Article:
In 2003, photographer Kenneth Adelman published a collection of 12,000 photographs of California's coast line. Included in one of the photographs was the house of Barbara Streisnd. The singer, in an attempt to have the photograph removed from the collection, sued the photographer on grounds of invasion of privacy. However, due to the publicity triggered by the case, a lot of internet users downloaded the photograph and posted them on their sites. Up to now it's very easy to find a copy of the photo.

Thus the term Streisand effect. Wikipedia describes it as a phenomenon on the Internet where an attempt to censor or remove a piece of information backfires, causing the information to be widely publicized.

Three examples cited in the Wiki entry are:

* An attempt at blocking an HD-DVD key from being published on Digg — “The online uproar came in response to a series of cease-and-desist letters […] demanding that the code be removed from several high-profile Web sites. Rather than wiping out the code, […] the letters led to its proliferation on Web sites, in chat rooms, inside cleverly doctored digital photographs and on user-submitted news sites. […] The ironic thing is, because they tried to quiet it down, it’s the most famous number on the Internet.” “[…] at this writing, about 283,000 pages contain the number." If you're curious, the number is 09-f9-11-02-9d-74-e3-5b-d8-41-56-c5-63-56-88-c0. A statement from the founder of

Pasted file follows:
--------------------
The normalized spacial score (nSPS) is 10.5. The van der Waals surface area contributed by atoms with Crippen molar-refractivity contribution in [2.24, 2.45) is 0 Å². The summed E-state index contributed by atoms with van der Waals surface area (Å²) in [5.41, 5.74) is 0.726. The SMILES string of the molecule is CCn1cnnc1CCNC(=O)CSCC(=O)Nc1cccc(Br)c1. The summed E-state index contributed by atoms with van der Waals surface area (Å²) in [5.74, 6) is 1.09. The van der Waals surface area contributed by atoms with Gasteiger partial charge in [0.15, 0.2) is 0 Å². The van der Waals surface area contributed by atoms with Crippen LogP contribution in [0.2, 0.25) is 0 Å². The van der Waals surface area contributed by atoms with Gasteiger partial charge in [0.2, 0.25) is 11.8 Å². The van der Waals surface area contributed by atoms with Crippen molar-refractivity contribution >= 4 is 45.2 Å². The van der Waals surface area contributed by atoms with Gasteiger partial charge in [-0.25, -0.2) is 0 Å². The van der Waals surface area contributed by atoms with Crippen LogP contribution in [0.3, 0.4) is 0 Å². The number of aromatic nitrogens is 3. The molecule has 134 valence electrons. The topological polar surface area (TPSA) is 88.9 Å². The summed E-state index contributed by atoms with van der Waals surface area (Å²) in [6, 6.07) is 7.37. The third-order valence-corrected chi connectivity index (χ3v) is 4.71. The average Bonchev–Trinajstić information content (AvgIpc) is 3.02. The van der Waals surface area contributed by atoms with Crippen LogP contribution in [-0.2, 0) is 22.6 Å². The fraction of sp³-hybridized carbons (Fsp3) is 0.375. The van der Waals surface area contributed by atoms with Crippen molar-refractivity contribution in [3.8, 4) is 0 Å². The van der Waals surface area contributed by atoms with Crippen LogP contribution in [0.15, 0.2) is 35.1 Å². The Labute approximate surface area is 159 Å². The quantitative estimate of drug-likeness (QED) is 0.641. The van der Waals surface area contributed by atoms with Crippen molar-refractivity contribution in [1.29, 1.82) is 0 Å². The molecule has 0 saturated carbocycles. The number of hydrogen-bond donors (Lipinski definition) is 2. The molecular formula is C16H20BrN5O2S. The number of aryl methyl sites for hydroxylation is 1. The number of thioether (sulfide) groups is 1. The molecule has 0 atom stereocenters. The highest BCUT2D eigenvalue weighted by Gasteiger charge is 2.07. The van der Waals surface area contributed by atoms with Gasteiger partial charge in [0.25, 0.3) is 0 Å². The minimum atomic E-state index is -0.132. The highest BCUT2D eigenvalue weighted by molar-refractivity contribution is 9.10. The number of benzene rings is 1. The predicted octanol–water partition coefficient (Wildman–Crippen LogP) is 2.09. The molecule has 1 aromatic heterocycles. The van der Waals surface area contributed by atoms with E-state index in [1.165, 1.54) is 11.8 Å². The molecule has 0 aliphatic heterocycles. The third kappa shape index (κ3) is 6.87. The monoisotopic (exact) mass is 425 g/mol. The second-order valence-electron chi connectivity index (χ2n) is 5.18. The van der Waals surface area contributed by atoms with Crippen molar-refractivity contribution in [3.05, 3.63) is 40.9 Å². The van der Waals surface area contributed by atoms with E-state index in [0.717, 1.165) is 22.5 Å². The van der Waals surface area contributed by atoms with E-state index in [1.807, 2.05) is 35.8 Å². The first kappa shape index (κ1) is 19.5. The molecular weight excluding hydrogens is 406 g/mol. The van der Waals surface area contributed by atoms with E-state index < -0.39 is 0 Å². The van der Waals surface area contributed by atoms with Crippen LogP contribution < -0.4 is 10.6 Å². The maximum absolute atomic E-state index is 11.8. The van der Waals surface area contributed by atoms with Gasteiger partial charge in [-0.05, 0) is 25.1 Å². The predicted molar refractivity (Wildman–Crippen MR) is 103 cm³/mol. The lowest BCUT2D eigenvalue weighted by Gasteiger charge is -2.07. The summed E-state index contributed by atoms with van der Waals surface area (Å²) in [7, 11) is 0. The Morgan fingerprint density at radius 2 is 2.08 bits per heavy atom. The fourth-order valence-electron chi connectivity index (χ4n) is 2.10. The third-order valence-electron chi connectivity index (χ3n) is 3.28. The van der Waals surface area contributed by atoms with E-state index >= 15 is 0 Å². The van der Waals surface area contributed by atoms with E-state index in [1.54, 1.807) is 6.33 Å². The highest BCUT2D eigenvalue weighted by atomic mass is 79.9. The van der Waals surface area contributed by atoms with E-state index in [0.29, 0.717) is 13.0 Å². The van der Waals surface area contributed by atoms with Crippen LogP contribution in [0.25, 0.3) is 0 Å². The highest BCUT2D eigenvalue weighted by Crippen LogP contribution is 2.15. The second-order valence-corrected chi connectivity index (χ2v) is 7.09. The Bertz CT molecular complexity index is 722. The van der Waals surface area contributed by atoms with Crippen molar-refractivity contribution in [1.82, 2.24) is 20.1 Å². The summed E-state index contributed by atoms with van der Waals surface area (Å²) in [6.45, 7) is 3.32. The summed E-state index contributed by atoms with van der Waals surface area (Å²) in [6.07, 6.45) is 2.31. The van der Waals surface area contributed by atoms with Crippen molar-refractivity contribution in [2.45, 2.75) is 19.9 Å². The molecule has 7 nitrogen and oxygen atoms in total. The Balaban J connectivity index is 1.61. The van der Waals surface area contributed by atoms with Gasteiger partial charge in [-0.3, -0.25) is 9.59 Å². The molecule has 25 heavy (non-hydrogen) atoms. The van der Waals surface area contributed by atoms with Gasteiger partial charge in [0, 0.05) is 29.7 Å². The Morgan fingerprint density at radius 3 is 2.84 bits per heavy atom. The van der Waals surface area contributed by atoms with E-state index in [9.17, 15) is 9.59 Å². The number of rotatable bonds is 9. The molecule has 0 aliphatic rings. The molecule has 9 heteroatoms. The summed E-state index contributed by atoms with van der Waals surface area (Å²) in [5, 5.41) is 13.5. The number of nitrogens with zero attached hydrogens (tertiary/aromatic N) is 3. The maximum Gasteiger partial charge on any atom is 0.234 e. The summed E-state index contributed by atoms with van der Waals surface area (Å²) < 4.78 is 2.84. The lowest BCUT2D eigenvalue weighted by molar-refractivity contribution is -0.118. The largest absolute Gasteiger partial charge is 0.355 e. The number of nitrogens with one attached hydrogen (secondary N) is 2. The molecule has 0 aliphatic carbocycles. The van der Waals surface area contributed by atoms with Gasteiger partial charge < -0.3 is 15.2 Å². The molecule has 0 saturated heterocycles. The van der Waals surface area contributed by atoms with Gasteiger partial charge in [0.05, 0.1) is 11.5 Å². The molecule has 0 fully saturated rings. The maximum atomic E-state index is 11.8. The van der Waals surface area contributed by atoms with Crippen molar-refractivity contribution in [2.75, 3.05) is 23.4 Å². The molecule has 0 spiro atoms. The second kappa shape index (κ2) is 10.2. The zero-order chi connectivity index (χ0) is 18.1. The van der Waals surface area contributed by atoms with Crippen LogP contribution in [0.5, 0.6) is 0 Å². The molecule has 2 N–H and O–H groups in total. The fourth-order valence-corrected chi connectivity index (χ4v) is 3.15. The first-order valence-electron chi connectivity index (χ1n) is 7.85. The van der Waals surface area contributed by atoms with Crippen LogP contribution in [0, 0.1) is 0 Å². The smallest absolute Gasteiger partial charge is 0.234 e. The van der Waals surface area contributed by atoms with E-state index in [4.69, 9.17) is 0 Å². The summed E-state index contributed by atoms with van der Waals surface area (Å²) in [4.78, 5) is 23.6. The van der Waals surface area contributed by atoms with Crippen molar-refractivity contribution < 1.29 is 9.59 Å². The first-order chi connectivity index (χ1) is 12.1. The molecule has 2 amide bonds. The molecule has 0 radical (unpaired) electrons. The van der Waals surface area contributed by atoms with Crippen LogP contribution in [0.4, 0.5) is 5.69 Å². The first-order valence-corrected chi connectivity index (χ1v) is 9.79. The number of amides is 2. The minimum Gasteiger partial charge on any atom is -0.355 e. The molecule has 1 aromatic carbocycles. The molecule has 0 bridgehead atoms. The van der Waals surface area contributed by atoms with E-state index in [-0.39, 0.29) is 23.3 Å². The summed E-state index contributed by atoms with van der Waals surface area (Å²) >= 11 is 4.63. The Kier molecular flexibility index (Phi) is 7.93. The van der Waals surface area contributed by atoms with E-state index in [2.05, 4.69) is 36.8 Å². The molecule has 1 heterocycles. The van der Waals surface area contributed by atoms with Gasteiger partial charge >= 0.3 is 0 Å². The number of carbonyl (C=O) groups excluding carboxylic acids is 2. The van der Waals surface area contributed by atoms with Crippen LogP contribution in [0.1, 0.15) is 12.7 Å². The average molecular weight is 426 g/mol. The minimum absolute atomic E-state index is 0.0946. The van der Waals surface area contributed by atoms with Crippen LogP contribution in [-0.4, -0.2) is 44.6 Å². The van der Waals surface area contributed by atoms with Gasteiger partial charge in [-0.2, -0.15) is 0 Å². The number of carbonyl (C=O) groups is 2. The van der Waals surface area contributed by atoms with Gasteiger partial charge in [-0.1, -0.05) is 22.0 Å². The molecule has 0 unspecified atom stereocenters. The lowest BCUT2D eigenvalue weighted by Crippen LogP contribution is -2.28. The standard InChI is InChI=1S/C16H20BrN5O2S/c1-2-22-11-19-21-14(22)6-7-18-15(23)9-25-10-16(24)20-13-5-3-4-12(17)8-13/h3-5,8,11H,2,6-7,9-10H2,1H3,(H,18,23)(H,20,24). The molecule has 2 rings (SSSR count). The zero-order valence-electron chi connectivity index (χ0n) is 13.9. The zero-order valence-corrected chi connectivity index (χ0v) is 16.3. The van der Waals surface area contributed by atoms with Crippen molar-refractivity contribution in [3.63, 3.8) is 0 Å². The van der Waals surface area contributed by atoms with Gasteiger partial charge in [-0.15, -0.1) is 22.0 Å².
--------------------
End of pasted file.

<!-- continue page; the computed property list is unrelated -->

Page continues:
Today was an insane day. And as the founder of Digg, I just wanted to post my thoughts…

In building and shaping the site I’ve always tried to stay as hands on as possible. We’ve always given site moderation (digging/burying) power to the community. Occasionally we step in to remove stories that violate our terms of use (eg. linking to pornography, illegal downloads, racial hate sites, etc.). So today was a difficult day for us. We had to decide whether to remove stories containing a single code based on a cease and desist declaration. We had to make a call, and in our desire to avoid a scenario where Digg would be interrupted or shut down, we decided to comply and remove the stories with the code.

But now, after seeing hundreds of stories and reading thousands of comments, you’ve made it clear. You’d rather see Digg go down fighting than bow down to a bigger company. We hear you, and effective immediately we won’t delete stories or comments containing the code and will deal with whatever the consequences might be.

If we lose, then what the hell, at least we died trying.

Digg on,